I’m in Washington, waiting for my flight back to Belgium. I just attended the 2019 edition of the OSSEC Conference, well more precisely, close to Washington in Herndon, VA. This was my first one and I’ve been honoured to be invited to speak at the event. OSSEC is a very
I published the following diary on isc.sans.edu: “Tracking Unexpected DNS Changes”: DNS is a key element of the Internet and, regularly, we read new bad stories. One of the last one was the Department of Homeland Security warning about recent DNS hijacking attacks. Indeed, when you want to visit the website ‘isc.sans.org’, you
I published the following diary on isc.sans.edu: “Using OSSEC Active-Response as a DFIR Framework”: In most of our networks, endpoints are often the weakest link because there are more difficult to control (example: laptops are travelling, used at home, etc).They can also be located in different locations even countries for
My training submission has been accepted at the BruCON Spring Training session in April 2019. This training is intended for Blue Team members and system/security engineers who would like to take advantage of the OSSEC integration capabilities with other tools and increase the visibility of their infrastructure behaviour. OSSEC is sometimes described as
I published the following diary on isc.sans.edu: “Hunting for Suspicious Processes with OSSEC“: Here is a quick example of how OSSEC can be helpful to perform threat hunting. OSSEC is a free security monitoring tool/log management platform which has many features related to detecting malicious activity on a live system like the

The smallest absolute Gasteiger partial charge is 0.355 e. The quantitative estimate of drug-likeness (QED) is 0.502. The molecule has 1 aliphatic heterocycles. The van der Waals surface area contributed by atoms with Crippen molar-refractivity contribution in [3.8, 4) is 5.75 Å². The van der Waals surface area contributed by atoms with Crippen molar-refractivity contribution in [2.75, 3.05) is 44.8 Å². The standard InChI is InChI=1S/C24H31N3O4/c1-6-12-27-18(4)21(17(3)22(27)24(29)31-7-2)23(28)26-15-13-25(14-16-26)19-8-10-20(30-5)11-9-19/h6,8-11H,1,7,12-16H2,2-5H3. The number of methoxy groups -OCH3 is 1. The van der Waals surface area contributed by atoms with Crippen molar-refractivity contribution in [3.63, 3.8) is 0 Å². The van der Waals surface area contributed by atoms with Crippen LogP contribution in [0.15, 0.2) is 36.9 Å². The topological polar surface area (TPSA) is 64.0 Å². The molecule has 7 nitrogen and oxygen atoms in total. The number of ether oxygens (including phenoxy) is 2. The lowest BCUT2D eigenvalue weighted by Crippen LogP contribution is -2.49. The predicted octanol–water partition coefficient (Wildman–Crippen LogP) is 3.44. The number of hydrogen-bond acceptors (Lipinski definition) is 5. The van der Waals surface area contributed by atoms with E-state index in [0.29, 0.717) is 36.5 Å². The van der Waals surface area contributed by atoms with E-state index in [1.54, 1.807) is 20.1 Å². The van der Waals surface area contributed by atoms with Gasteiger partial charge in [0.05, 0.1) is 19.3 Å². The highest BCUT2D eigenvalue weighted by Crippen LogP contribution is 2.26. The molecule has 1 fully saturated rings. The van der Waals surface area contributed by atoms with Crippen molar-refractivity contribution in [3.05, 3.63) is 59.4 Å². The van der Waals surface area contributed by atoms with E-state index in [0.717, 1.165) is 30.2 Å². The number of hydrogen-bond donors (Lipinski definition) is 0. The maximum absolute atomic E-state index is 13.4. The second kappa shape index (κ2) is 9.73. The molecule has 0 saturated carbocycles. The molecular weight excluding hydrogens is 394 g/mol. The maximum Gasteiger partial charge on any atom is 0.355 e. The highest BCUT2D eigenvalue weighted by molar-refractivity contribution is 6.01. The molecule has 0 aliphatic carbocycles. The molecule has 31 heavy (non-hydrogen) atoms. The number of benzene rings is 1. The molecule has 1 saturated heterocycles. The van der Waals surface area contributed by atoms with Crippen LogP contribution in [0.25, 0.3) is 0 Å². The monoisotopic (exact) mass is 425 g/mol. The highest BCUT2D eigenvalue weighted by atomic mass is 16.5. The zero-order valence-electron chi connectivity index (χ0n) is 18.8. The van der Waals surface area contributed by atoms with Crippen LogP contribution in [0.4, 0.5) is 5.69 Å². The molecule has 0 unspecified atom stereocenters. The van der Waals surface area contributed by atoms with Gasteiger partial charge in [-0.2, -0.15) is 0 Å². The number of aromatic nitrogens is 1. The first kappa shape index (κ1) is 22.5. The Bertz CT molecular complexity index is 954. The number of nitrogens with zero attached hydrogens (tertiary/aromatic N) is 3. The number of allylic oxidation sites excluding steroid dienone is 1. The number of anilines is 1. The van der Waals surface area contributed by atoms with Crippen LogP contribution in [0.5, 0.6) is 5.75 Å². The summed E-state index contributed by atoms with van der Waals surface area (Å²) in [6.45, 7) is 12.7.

I’m proud to have been selected to give a training at DeepSec (Vienna, Austria) in November: “Hunting with OSSEC“. This training is intended for Blue Team members and system/security engineers who would like to take advantage of the OSSEC integration capabilities with other tools and increase the visibility of their infrastructure behaviour.
I’m using OSSEC to feed an instance of TheHive to investigate security incidents reported by OSSEC. To better categorize the alerts and merge similar events, I needed to add more observables. OSSEC alerts are delivered by email with interesting information for TheHive. This was an interesting use case to play
I published the following diary on isc.sans.org: “Detecting Undisclosed Vulnerabilities with Security Tools & Features“. I’m a big fan of OSSEC. This tools is an open source HIDS and log management tool. Although often considered as the “SIEM of the poor”, it integrates a lot of interesting features and is fully configurable
I published the following diary on isc.sans.org: Hunting for Malicious Files with MISP + OSSEC.
[This blogpost has also been published as a guest diary on isc.sans.org] When investigating incidents or searching for malicious activity in your logs, IP reputation is a nice way to increase the reliability of generated alerts. It can help to prioritize incidents. Let’s take an example with a WordPress blog. It will,